Coronavirus: Singapore

Both countries exploring possibility of train journeys

It will take some time before those looking to drive their own vehicles across the Causeway will be allowed to tap the upcoming land vaccinated travel lane (VTL) between Singapore and Malaysia, Minister for Trade and Industry Gan Kim Yong said yesterday.

Even then, there would need to be a booking or registration system in place so the authorities can track the number of travellers making the trip across the border each day under the quarantine-free travel lane, which starts on Monday.

In the initial phase, up to 2,880 people will be allowed to travel daily under the new scheme, but they must take one of 64 daily designated bus trips.

This is because buses are easier to manage, Mr Gan told reporters at a virtual briefing.

"There is a booking system for the buses. Therefore, we can actually decide how many people will be allowed to come across (to Singapore)," he said.

This is the same for trains, and both countries are exploring the possibility of adding train journeys for the land VTL, the minister added.

Prior to the media briefing, Mr Gan spoke with his Malaysian counterpart, Senior Minister for International Trade and Industry Azmin Ali, via videoconference to discuss the land VTL.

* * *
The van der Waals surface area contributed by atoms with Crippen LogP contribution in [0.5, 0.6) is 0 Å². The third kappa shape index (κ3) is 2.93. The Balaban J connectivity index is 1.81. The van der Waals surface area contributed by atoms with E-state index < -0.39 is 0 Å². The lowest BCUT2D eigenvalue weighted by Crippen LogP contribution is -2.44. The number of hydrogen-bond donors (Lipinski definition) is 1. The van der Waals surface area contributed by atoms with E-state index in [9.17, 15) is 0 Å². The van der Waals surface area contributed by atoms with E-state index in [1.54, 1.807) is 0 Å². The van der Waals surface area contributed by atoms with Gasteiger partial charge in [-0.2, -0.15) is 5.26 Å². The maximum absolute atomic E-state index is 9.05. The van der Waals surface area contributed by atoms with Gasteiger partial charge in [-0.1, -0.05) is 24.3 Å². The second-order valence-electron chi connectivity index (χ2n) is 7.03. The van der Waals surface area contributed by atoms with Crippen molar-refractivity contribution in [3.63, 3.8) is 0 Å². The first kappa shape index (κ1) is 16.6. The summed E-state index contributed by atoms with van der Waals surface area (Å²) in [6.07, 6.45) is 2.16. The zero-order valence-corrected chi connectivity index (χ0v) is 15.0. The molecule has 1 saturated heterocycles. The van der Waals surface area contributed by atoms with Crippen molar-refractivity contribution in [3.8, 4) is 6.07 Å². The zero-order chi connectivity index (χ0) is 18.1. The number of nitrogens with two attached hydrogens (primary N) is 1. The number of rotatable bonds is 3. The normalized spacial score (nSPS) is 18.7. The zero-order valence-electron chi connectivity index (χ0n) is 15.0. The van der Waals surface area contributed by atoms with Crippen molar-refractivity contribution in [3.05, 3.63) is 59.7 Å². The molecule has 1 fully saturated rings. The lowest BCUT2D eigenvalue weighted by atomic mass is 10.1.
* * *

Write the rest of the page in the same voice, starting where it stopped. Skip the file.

The ministers agreed to progressively expand the scheme, but did not talk about specifics.

For now, those travelling via the land VTL have to be citizens, permanent residents or long-term pass holders of the country that they are entering.

"In the immediate future, the idea is to continue to monitor the infection situation," said Mr Gan, adding that if the situation remains stable in both countries, there will be more scope to progressively open the travel lane for more people.

The land VTL will not have an impact on the existing arrangement for cargo truck drivers.

Malaysian cargo drivers are allowed into Singapore but need to take an on-arrival antigen rapid test, regardless of their vaccination status.

For now, the land VTL will also not affect the Periodic Commuting Arrangement (PCA), which allows workers to travel between Singapore and Malaysia and requires them to serve a stay-home notice.

Mr Gan said the PCA is different from the land VTL as there is no vaccination requirement.

But there is a possibility that the PCA could be merged with the land VTL once the latter scheme has stabilised and capacity has increased.

As the land VTL is expanded, more Covid-19 cases will come through the borders, Mr Gan said. But if they are vaccinated, the expectation is that these cases will have a limited impact on healthcare facilities here.

"I know many Singaporeans... really want to visit your family members, your loved ones or your friends over in Malaysia, and many Singaporeans who are in Malaysia now also want to come back," Mr Gan said.

"I urge you to be patient. We need to do this progressively and in a safe manner."

Correction note: This story has been edited for clarity.

A version of this article appeared in the print edition of The Straits Times on November 25, 2021, with the headline 'Both countries exploring possibility of train journeys'. Subscribe